July turned to Susan and told her face-to-face, “You were always there for me, throughout everything, and not everybody was. Your encouragement kept me going when I wanted to give up and your compassion let me know that I could tell you anything.”
Katie* was and is a troubled young woman. All of her life’s “demons” have yet to be exorcised, but at the very least, the reality of how much her Youth Mentoring friend has meant to her over the last 10 years is finally sinking in. As we conversed about nothing and everything, the most poignant sentence she spoke to me was regarding Lois and her husband. Her exact words were, “If it wasn't for LIYM, I'd be dead.”
He wanted to thank John for the ministry of Youth Mentoring and the life changing effect it had on his life. He is currently enrolled in Culinary Institute and has a promising future. He is happy and well adjusted and has had a good life with many happy memories, which he credits to his Youth Mentoring match. He related that he has a brother who did not get matched with a Youth Mentoring volunteer and unfortunately, that brother has been in and out of trouble for years, is not happy and has no plan for a future.
I think that if we sense a “tug on our conscience” to do something that God’s word or Jesus’ life agree with, then God may literally be telling us to do it. This distinction is very important. I believe that the reason many people get a “tug on their conscience” and then put the idea aside because of busyness, fear or finances is that they do not attribute the thought to a direction from God.
Shandra is a kid who stands out in a crowd of her peers and to them, it is as if she carries a sign that reads, “Pick on me.” She is sweet and talkative with a positive outlook on life, but she just doesn’t “fit in”. The subject of friends is conspicuously absent from the conversations between Beverly and Shandra. There is an aunt she loves, mom and grandma, but no friends to talk about. School is simply a lonely place for her. This is an at risk kid in the making.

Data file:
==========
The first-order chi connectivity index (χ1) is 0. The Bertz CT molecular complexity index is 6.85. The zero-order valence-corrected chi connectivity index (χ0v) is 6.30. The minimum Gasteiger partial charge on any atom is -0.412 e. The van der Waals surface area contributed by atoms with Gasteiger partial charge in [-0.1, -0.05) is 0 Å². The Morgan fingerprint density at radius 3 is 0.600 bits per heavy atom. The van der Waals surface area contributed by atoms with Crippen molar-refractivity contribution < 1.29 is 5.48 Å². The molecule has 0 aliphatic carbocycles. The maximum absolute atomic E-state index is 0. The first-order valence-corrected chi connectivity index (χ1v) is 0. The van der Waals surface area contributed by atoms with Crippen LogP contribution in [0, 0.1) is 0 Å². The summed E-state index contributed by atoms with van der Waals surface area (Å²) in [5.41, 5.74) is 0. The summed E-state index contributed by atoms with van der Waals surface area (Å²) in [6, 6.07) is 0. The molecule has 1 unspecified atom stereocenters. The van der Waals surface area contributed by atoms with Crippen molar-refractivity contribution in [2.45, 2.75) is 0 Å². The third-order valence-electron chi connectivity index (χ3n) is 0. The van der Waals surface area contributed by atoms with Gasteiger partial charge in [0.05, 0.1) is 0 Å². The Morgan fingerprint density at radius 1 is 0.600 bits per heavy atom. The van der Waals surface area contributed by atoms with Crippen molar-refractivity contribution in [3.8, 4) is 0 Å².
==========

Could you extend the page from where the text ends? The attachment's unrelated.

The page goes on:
I pulled up to the front of *Bridget’s house. She was sitting outside on the stoop waiting for me to arrive. She turned and yelled through the door to her older sister, announcing that she was leaving. She was running to the car before I could even open my door. We were off to the circus. It wasn’t just any circus, it was the Ringling Bros. and Barnum & Bailey Circus and she was so excited!
Thankfully, the Lord has called Sherry*, Layell’s pen pal mentor, to read her letters, to pray and plead her case before the Lord, to ask Him for the words and then respond to Layell in love in her next letter. This scene is played out over and over again on a weekly basis as the love of Christ extends into the state prison system to young men and women who may otherwise never have the opportunity to hear about Jesus.
Sandy is a tough one. She just does not fit in any of our other programs. She does not fit in youth group or Sunday school. Believe me, we have tried. But she does not fit. We even cast her as Mary in last month’s play. At the first service, she forgot her line, got embarrassed and while running off, she pushed between the wise man and the speaker stand. The speaker came crashing down onto the communion table.
Eight-year-old Courtney* is the oldest of four girls in her family. As with most of our Youth Mentoring kids, Courtney and her three younger sisters are being raised by a single mother. Her parents divorced about two years ago and that was the beginning of Courtney’s challenges. As a result of her depression, anger, hurt and fear over the divorce, Courtney started down a road of overt defiance at home and at school, which caused her grades and peer relationships to dramatically shift in the wrong direction.
Denzel had been referred twice, by two different agencies. The first was a nurse at a local hospital where he had been evaluated after saying for the second time that he wanted to kill himself. Can you imagine, I had no one to match him to. Months later, while still on the waiting list, he was referred again by a counselor who described Denzel as a bright, artistic child who likes to read out loud, loves math, and is desperate for one to one attention. I was told that his single mother of five is working and is understandably, overwhelmed. Denzel was also described as being ADHD, having no friends and getting in fights in school. Christian Mentors.